Financial Aid & Resources

The financial aid application process happens outside of Common App. Students will typically use FAFSA and possibly CSS Profile to apply for financial aid. The expected release date of the new FAFSA will be December, 2023.

Introduction

Most students in the US do not pay the full sticker price for college. There is a possibility that you could receive financial assistance for college. In this section, you will learn:

  • Why it is important to apply for need-based financial aid
  • Where to apply for need-based financial aid
  • How to use loans to help pay for college and how to determine if loans are excessive
  • About merit aid and how to find colleges that give merit aid
  • How to create a list of colleges that are a good financial fit for you

Vocabulary

  • Total Cost of Attendance (COA): The total “sticker price” of a college. The total COA includes tuition, fees, room and board, books, transportation, and personal expenses.
  • Net Price: The total cost of attendance minus all grants and scholarships. Grants and scholarships are free money that does not have to be paid back.
  • Expected Family Contribution (EFC): Expected Family Contribution (EFC) is the amount of money that a student’s family is expected to contribute to college costs for one year.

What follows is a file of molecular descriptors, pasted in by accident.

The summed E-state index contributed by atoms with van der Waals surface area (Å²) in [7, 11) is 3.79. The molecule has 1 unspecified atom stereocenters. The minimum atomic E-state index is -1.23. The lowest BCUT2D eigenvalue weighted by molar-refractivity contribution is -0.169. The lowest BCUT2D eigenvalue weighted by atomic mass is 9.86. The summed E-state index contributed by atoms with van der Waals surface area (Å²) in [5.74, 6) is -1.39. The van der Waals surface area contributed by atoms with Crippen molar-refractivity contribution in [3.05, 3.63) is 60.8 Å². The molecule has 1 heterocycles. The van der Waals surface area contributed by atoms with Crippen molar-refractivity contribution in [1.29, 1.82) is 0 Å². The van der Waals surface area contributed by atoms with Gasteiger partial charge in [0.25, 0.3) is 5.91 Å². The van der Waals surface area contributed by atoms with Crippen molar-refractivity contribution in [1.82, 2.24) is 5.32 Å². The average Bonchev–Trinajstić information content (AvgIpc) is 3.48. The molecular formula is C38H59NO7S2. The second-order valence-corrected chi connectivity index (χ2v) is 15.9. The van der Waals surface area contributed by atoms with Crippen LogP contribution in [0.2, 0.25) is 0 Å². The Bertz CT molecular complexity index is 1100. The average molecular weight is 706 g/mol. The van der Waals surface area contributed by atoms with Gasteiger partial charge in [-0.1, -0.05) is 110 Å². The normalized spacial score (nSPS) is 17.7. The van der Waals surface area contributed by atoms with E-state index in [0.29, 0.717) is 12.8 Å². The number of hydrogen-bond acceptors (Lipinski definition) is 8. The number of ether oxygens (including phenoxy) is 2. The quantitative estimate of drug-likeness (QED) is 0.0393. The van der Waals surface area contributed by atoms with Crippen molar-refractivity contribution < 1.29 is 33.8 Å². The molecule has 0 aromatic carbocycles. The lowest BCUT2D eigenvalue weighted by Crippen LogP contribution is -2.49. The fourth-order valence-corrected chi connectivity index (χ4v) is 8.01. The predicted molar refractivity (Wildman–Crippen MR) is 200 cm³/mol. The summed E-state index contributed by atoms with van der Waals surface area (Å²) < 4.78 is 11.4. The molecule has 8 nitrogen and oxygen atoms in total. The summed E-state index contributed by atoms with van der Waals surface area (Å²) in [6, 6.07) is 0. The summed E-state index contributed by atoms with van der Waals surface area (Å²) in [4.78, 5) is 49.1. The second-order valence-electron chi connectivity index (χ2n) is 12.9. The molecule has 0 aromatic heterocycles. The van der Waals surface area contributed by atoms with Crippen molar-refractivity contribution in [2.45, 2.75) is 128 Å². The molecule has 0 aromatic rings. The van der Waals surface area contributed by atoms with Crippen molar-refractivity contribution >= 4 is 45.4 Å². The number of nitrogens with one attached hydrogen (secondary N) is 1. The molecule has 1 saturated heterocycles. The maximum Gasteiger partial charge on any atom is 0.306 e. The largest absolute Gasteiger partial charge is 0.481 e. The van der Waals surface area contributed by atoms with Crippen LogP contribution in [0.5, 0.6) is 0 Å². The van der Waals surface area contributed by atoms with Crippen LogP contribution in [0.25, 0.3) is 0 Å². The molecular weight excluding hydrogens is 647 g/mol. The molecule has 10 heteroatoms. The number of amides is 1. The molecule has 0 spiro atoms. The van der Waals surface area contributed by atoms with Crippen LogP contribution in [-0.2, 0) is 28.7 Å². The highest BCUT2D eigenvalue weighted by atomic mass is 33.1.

• Need-based aid: Need-based aid includes scholarships and grants, work study, and subsidized loans that students may receive to help pay for college. Need-based aid is awarded based on a family’s financial need.
  • FAFSA: The Free Application for Federal Student Aid (FAFSA) is an application that must be completed annually by students in order to receive need-based financial aid. Almost every college uses FAFSA information to calculate the student’s eligibility for need-based aid.
  • CSS Profile: An additional application for financial aid required by approximately 175 colleges and universities for students applying for financial aid. These colleges and universities will require both the FAFSA and the CSS Profile in order to determine the amount of financial aid a student qualifies for.
  • Grants: A grant is a form of financial aid that doesn’t have to be repaid.
  • Loans: A student loan is money that you borrow to help pay for college. You must repay the loan as well as interest that accrues.
  • Merit aid: Merit aid is non need-based financial aid that is awarded based on achievements related to things like academics, athletics, music or civic participation. Merit aid awards are not based on a family’s ability to pay.
  • Work Study: Work study is a type of financial aid that provides part-time jobs for students with financial need, allowing them to earn money to help pay education expenses.

Videos

In this video, we provide an introduction to the Financial Aid tab of Common App and discuss some of the resources linked to in that section. This video takes approximately 3 minutes.

Financial Aid Section in Common App

en español